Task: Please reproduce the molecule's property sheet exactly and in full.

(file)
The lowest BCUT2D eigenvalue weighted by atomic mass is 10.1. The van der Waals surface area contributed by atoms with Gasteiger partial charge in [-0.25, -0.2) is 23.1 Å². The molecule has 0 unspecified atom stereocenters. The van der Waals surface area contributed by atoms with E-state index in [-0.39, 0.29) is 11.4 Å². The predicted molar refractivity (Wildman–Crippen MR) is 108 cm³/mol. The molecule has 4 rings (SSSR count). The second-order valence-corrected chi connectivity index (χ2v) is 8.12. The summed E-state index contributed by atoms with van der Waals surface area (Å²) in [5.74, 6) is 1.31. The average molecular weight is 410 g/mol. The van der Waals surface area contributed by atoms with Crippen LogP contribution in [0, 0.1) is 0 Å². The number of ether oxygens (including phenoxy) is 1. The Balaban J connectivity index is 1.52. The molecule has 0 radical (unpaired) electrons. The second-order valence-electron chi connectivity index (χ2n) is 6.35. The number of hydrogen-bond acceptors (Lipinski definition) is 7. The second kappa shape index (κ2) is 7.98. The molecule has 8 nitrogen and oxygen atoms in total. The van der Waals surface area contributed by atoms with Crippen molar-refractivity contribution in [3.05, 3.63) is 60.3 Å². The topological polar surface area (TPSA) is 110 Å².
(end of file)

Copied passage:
The lowest BCUT2D eigenvalue weighted by atomic mass is 10.1. The van der Waals surface area contributed by atoms with Gasteiger partial charge in [-0.25, -0.2) is 23.1 Å². The molecule has 0 unspecified atom stereocenters. The van der Waals surface area contributed by atoms with E-state index in [-0.39, 0.29) is 11.4 Å². The predicted molar refractivity (Wildman–Crippen MR) is 108 cm³/mol. The molecule has 4 rings (SSSR count). The second-order valence-corrected chi connectivity index (χ2v) is 8.12. The summed E-state index contributed by atoms with van der Waals surface area (Å²) in [5.74, 6) is 1.31. The average molecular weight is 410 g/mol. The van der Waals surface area contributed by atoms with Crippen LogP contribution in [0, 0.1) is 0 Å². The number of ether oxygens (including phenoxy) is 1. The Balaban J connectivity index is 1.52. The molecule has 0 radical (unpaired) electrons. The second-order valence-electron chi connectivity index (χ2n) is 6.35. The number of hydrogen-bond acceptors (Lipinski definition) is 7. The second kappa shape index (κ2) is 7.98. The molecule has 8 nitrogen and oxygen atoms in total. The van der Waals surface area contributed by atoms with Crippen molar-refractivity contribution in [3.05, 3.63) is 60.3 Å². The topological polar surface area (TPSA) is 110 Å².